Ten years ago Microsoft unveiled the Xbox One to the world, its third console after the computer giant decided to muscle in on the console race. Stepping on stage was then head of Xbox Don Mattrick to introduce and reveal the new console. But what would unfold over the next hour has gone down in video game history as a notorious spectacle in how to alienate your fanbase in one single presentation.
Held at the Xbox Campus in Redmond, Washington the hour-long showing focused on the console’s media capabilities, with Mattrick choosing to highlight the Xbox One’s TV features, Snap mode, and the new Kinect. Fans, rightfully, wondered where the games had gone, with a gameplay trailer not appearing even halfway through the presentation. It would prove a disastrous demonstration as Xbox seemed to forget its dedicated audience, a fanbase that adored shooters like Halo and Gears of War. Microsoft had somehow decided to heavily focus on the new console’s all-media features instead.
Over on the popular XboxSeriesX subreddit, Xbox fans have been discussing this doomed reveal with the hindset of a decade as the anniversary of the announcement passed. It seems folks also remember the infamous Q&A afterwards as viewers were left confused and media grilled the Xbox boss on the console’s internet requirements. One interview was with our man Geoff Keighley, of The Game Awards fame (which started a year later in 2014), with Mattrick basically saying those who didn’t like the internet requirements of the Xbox One to just go ahead and stick with the Xbox 360. The interview, suffice to say, didn’t go down well.
10 years ago today the Xbox One was revealed
by u/The_Iceman2288 in XboxSeriesX
Gamers certainly haven’t forgotten. “Remember guys if you don’t have Internet we have a product for you,” paraphrased a sardonic comment in the above thread. “It’s called Xbox 360.” The comment drew more than a thousand upvotes. And others eagerly leapt on it. “Yo he is a legend for that,” came another upvoted reply. “The smugness and disrespect in that answer was wild. [I don’t know] how he wasn’t fired immediately.”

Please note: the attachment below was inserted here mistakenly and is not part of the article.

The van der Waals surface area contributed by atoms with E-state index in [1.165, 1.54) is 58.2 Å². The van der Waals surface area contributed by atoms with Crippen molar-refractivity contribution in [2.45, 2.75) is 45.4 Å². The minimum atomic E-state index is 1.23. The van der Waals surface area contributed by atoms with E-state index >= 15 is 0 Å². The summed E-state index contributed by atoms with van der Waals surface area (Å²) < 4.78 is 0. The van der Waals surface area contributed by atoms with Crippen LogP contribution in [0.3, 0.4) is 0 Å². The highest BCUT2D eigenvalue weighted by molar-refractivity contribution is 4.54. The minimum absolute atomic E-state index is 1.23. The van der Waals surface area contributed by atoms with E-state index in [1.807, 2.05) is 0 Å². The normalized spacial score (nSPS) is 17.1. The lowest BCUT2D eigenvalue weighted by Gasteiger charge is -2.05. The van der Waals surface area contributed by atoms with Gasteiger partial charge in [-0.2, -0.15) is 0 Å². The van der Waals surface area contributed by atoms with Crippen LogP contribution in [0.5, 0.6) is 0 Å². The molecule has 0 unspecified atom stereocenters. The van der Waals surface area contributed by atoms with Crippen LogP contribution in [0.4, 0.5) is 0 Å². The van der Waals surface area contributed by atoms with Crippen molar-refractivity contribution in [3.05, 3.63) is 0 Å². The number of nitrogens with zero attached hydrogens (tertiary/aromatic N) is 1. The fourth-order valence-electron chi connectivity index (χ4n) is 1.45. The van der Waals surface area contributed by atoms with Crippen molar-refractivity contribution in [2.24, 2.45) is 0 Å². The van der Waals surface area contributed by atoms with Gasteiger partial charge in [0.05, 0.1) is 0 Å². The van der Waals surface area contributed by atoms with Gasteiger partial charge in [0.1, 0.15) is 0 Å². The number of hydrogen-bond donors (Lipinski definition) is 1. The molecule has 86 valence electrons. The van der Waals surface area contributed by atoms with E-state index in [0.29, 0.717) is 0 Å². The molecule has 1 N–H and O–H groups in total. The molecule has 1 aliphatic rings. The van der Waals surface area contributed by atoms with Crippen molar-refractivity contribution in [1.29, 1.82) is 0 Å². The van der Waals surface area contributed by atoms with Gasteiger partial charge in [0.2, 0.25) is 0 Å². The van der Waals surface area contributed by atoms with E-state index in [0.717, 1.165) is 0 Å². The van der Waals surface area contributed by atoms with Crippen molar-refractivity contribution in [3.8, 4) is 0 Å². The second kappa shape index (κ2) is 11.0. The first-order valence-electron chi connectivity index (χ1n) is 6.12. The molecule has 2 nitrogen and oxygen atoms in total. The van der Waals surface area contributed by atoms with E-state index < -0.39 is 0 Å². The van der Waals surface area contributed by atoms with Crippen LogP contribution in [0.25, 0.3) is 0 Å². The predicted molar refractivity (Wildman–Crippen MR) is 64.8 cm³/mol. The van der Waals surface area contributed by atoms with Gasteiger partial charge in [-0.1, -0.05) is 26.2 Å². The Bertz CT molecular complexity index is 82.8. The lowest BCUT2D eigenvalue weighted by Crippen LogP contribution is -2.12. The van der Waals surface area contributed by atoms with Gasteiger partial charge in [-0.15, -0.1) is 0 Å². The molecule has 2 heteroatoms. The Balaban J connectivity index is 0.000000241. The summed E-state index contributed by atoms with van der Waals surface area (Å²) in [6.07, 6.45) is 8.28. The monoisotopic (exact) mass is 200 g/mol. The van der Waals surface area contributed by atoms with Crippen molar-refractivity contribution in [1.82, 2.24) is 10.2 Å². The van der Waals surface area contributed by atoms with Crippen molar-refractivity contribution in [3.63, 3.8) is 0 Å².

Before then, Microsoft had been doing well and gaining ground on its fierce rival, the PlayStation. The Xbox 360, with its innovative Xbox Live features, a stable of well received exclusives, as well as third-party games that seemed to run better on the console than the PlayStation 3, had attracted enough consumers for it to be easily one of the most successful generations for Xbox. “The worst moment in Xbox history,” came another comment about the reveal. “Single-handedly destroyed all the good will they built up over the 360 generation.”
It’ll be a lesson for console makers, hopefully, and the Xbox One, unfortunately, seemed to never get that much momentum, losing badly to the PS4 during a generation that Phil Spencer recently suggested was a pivotal one, since gaming libraries started to emigrate to online only. But still, it’s good to look back for a moment to witness history in the making.
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